This was not just because he was an American star who landed in Israel, but because he had absolutely no political affiliation. Public trust in him had a decisive influence on the government (notwithstanding considerable criticism of his professional decisions) was based on his personality, his style of speaking, his clear language, the distance he maintained from the wearying day-to-day language, the speeches which were always portrayed as pro-public. More than that, Fischer emerged from the anonymity of setting the interest rate and keeping the government’s inflation target and greatly expanded the central bank’s areas of engagement to jobs, exports, housing, education, the cost of living, competition, banking credibility, and more.

Fischer’s position on each of these issues made him an important player in it. In this way, broader swathes of the public were exposed to his public standing. This resulted in another unique phenomenon: his personality and unequivocal identification with the Israeli economy brought to Israel international praise that far exceeded the country’s proportionate share in the world. It also resulted in the soaring of his stature as a top global figure, about whom the foreign media wrote and national leaders sought to meet, and his central banker peers consulted with on a daily basis.

Can Flug strengthen this position? That depends on how she will perform, how she will build herself as an independent figure who does not have to make too much of an effort to be Fischer’s Siamese twin, but as a person who preserves, in her own quiet, unassuming, and less charismatic way, her standing in the government and the public, and Israel’s standing in the global economy. Difficult, but possible.

Crooked are the ways of the world. Fischer great stature brought Flug to the job, but also delayed her appointment. Fischer took care to foster and emphasize that he raised Flug as his successor, that he recommended her for the job. This put Netanyahu, the man with the authority to appoint the governor and who is supposed to work closely with her, in a bind. As if the prime minister is a docile automat who does only what he is told by someone of renown. Ego is something that the prime minister has, and a lot of it, and there is nothing to do about it.

Fischer was supposed to know when to stop intervening. He has not been in Israel for months, he resigned from his post, he was no longer a public figure. Had he released Flug from the umbrella he held for her, the appointment might have come much sooner. This means that another of Flug’s critical jobs will be to become independent, including from her mentor. If it turns out that “Fischer won”, as people are saying today, and that he continues to pull the strings at the Bank of Israel by telling his successor what she ought to do, when and by how much, she will suffer for it.

Some appreciation for Netanyahu. Neither Flug’s femininity nor her reports from the remote past influenced Netanyahu when he did not accept Fischer’s recommendation to appoint Flug months ago. It was differences in economic thinking; Netanyahu is an aficionado of the free market to a far greater than degree than Flug. Nonetheless, it must be completely said in Netanyahu’s favor that he is prepared to learn about Flug and admit that she is right for the job, especially compared with the other three finalists, and he was prepared to swallow his pride and change his mind. Even if he feared the criticism and media ridicule that will unquestionably come, he did what he thought was right.

Another point in Netanyahu’s favor: he did not have to depend on Lapid. The Bank of Israel Law stipulates that the prime minister chooses the Bank of Israel governor after consulting with the finance minister. The advice does not have to be taken; sometimes is means to notify. Nonetheless, Netanyahu walked hand in hand with Lapid, even though Lapid’s political power is waning.

Facebook, Google Reach Surprise Detente On Advertising


facebook (Photo credit: sitmonkeysupreme)

Facebook, Google Reach Surprise Detente On Advertising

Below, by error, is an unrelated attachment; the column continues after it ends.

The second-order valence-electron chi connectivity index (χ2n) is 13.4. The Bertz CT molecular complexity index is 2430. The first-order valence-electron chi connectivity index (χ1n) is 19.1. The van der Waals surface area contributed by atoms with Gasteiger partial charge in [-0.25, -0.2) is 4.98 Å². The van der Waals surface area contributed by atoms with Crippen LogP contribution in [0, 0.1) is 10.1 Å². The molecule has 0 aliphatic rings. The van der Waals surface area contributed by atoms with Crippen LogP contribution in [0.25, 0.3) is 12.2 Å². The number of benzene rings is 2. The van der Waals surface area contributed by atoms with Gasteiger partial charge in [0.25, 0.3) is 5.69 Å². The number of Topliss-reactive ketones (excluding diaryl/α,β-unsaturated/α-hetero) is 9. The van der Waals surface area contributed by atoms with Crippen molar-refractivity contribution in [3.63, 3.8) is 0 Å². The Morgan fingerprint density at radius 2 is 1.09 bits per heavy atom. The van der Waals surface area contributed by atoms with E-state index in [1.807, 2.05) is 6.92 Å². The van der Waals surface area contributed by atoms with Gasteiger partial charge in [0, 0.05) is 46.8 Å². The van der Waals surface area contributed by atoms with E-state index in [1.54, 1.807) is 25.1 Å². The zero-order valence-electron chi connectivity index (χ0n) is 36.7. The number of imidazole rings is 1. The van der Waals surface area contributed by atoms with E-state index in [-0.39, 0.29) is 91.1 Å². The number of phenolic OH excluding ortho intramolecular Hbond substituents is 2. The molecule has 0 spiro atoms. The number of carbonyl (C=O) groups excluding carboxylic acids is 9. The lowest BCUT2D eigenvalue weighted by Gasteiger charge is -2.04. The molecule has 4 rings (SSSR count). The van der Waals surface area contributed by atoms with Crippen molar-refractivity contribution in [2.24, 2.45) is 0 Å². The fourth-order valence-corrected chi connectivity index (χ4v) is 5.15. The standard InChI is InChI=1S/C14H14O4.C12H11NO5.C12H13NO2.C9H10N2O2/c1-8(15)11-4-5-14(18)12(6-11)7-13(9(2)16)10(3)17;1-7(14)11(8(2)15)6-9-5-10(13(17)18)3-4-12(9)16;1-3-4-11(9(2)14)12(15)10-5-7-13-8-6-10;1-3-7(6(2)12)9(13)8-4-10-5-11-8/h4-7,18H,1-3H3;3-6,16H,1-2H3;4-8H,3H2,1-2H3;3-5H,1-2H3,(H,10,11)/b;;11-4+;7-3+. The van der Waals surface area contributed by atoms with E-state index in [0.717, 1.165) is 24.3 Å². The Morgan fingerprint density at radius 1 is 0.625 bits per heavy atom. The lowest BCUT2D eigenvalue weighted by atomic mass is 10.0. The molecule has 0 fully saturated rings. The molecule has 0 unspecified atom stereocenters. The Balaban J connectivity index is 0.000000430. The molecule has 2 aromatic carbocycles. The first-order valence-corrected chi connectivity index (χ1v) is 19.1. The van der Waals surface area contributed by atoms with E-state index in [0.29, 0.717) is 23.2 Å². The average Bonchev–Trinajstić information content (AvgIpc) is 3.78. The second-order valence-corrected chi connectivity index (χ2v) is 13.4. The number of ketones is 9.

by Stephen Darori in


Deutsch: DoubleClick-LogoPhoto credit: Wikipedia

By Stephen Darori in Zion Ever since Facebook FB +3.85% launched its advertising exchange last year, allowing advertisers to target consumers more easily while they’re onFacebook, one big playerhasn’t been allowed to participate: Google GOOG +13.8%. That’s about to change. Google announced today that after a year of getting excluded from the Facebook Exchange, its display-ad buying software will be able to place ads on the exchange within a few months. Google’s DoubleClick Bid Manager, formerly Invite Media, is one of the largest so-called demand-side platforms that helps advertisers buy ads on many websites through ad exchanges such as Google’s own DoubleClick exchange. In the next few months, according to a blog post today by Payam Shodjai, a DoubleClick senior product manager, advertisers using it will also be able to use Bid Manager to buy ads on the Facebook ad exchange. That means advertisers will be able to use the Google service as more of a one-stop shop for buying ads online. The website later reportedthat Facebook has also granted AMZN +5.86%, which operates its own ad buying unit called Amazon Advertising Platform, access to the Facebook exchange, though Facebook has not confirmed that. Since it launched in June 2012, FBX, as it’s known, has allowed advertisers to “retarget” customers who browsed or shopped on their site and then clicked over to Facebook, using the targeting markers called cookies. This was a very big deal for advertisers, because people spend so much time on Facebook, thus creating a huge amount of ad inventory. Facebook has never discussed why it has excluded Google from FBX. But it has been assumed that it didn’t want such a huge, direct competitor to get access to its users on its own site, or the data Google could glean on Facebook ad campaigns, or at least that it didn’t want to do anything to make Google and DoubleClick an even bigger force in online advertising. But it appears that they’ve come to some kind of agreement, though Google declined to reveal more details. There may simply be a recognition by Facebook, too, that anything that gets more ads on the service helps Facebook, at the very least by creating more competition among advertisers, raising ad prices in the auction-based exchange. AllThingsD’s Peter Kafka notes that the impetus could have been Facebook’s ad partners hammering the social network to make their lives easier. At least one of those reputed hammers sounded happy. ”This is good news for open marketplaces and the ability to provide clients with choice,” Kurt Unkel, president of Publicis-owned digital ad agency VivaKi Nerve Center, said in an emailed statement. “We applaud Facebook for opening up access to Google (and Amazon) and we are excited for the possibilities.” David Rodnitzky, founder and CEO of digital agency 3Q Digital, said the move should be a win for Google, Facebook, and their advertisers and indicated it might not be the last example of cooperation: “Facebook has built numerous ad units that are driving positive ROI for advertisers so it wouldn’t shock me if this is just the first of many integrations we see between Google’s ad platform and Facebook.” Facebook’s ad partners also sounded an optimistic note. ”It’s a positive sign to see market conglomerates working together to help define the future of advertising,” said Dan Slagen, senior vice president of marketing for Facebook ad partner Nanigans. Why the change now? Google’s not saying, and neither is Facebook, but in recent months, a couple of developments have forced the two companies to work together more closely. Google bought the social ad firm Wildfire to manage Facebook campaigns in July 2012. For its part, Facebook bought the ad serving firm Atlas from Microsoft MSFT +0.11% in February, and that technology serves ads on Google’s ad network and uses its search ad software. The change could affect the business of other demand-side platforms such as Turn, which have benefited from Google’s absence on the Facebook exchange by stepping in to provide services instead.